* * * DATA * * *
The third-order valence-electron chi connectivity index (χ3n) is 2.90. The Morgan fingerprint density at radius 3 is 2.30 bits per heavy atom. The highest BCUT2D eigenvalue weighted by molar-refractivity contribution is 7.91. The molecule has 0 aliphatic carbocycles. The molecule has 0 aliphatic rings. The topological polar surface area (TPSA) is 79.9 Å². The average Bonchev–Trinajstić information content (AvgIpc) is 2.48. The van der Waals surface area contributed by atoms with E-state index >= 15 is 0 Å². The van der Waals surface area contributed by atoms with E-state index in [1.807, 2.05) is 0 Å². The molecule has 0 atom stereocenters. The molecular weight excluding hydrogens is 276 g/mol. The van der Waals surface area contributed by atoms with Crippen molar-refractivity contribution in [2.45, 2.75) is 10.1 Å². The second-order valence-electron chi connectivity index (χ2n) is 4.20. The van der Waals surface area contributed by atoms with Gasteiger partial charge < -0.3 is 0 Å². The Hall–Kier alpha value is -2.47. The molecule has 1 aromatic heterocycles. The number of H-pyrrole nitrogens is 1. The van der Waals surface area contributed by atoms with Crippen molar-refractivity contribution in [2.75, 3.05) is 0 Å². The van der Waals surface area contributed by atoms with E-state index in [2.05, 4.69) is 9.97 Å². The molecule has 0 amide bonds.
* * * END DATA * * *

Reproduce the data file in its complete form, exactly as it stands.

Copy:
The third-order valence-electron chi connectivity index (χ3n) is 2.90. The Morgan fingerprint density at radius 3 is 2.30 bits per heavy atom. The highest BCUT2D eigenvalue weighted by molar-refractivity contribution is 7.91. The molecule has 0 aliphatic carbocycles. The molecule has 0 aliphatic rings. The topological polar surface area (TPSA) is 79.9 Å². The average Bonchev–Trinajstić information content (AvgIpc) is 2.48. The van der Waals surface area contributed by atoms with E-state index >= 15 is 0 Å². The van der Waals surface area contributed by atoms with E-state index in [1.807, 2.05) is 0 Å². The molecule has 0 atom stereocenters. The molecular weight excluding hydrogens is 276 g/mol. The van der Waals surface area contributed by atoms with Crippen molar-refractivity contribution in [2.45, 2.75) is 10.1 Å². The second-order valence-electron chi connectivity index (χ2n) is 4.20. The van der Waals surface area contributed by atoms with Gasteiger partial charge < -0.3 is 0 Å². The Hall–Kier alpha value is -2.47. The molecule has 1 aromatic heterocycles. The number of H-pyrrole nitrogens is 1. The van der Waals surface area contributed by atoms with Crippen molar-refractivity contribution in [2.75, 3.05) is 0 Å². The van der Waals surface area contributed by atoms with E-state index in [2.05, 4.69) is 9.97 Å². The molecule has 0 amide bonds.